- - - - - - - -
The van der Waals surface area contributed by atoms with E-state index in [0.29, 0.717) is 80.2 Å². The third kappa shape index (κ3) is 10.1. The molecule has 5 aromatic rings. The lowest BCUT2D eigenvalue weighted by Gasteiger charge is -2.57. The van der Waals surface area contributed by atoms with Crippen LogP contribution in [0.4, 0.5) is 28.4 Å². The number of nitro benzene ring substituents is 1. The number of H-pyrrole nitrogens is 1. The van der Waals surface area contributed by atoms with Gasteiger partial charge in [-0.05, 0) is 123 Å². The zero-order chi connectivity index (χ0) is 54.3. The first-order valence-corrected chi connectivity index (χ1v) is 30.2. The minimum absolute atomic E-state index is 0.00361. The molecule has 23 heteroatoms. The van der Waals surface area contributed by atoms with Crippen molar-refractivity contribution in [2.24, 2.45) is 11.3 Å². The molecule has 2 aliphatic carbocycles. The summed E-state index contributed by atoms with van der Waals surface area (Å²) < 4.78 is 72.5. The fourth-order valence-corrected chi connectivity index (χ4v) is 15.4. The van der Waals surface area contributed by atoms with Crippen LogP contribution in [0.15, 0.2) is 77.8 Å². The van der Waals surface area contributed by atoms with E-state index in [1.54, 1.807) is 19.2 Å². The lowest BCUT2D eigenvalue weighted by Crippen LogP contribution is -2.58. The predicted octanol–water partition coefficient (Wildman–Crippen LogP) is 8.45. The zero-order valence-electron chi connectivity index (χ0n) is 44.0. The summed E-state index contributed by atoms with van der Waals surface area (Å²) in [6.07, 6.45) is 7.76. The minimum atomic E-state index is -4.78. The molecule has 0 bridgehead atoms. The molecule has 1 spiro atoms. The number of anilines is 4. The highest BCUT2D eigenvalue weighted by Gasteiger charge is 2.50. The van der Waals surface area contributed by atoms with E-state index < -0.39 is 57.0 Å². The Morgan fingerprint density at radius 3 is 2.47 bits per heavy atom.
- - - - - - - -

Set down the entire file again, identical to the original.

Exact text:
The van der Waals surface area contributed by atoms with E-state index in [0.29, 0.717) is 80.2 Å². The third kappa shape index (κ3) is 10.1. The molecule has 5 aromatic rings. The lowest BCUT2D eigenvalue weighted by Gasteiger charge is -2.57. The van der Waals surface area contributed by atoms with Crippen LogP contribution in [0.4, 0.5) is 28.4 Å². The number of nitro benzene ring substituents is 1. The number of H-pyrrole nitrogens is 1. The van der Waals surface area contributed by atoms with Gasteiger partial charge in [-0.05, 0) is 123 Å². The zero-order chi connectivity index (χ0) is 54.3. The first-order valence-corrected chi connectivity index (χ1v) is 30.2. The minimum absolute atomic E-state index is 0.00361. The molecule has 23 heteroatoms. The van der Waals surface area contributed by atoms with Crippen molar-refractivity contribution in [2.24, 2.45) is 11.3 Å². The molecule has 2 aliphatic carbocycles. The summed E-state index contributed by atoms with van der Waals surface area (Å²) < 4.78 is 72.5. The fourth-order valence-corrected chi connectivity index (χ4v) is 15.4. The van der Waals surface area contributed by atoms with Crippen LogP contribution in [0.15, 0.2) is 77.8 Å². The van der Waals surface area contributed by atoms with E-state index in [1.54, 1.807) is 19.2 Å². The lowest BCUT2D eigenvalue weighted by Crippen LogP contribution is -2.58. The predicted octanol–water partition coefficient (Wildman–Crippen LogP) is 8.45. The zero-order valence-electron chi connectivity index (χ0n) is 44.0. The summed E-state index contributed by atoms with van der Waals surface area (Å²) in [6.07, 6.45) is 7.76. The minimum atomic E-state index is -4.78. The molecule has 0 bridgehead atoms. The molecule has 1 spiro atoms. The number of anilines is 4. The highest BCUT2D eigenvalue weighted by Gasteiger charge is 2.50. The van der Waals surface area contributed by atoms with E-state index < -0.39 is 57.0 Å². The Morgan fingerprint density at radius 3 is 2.47 bits per heavy atom.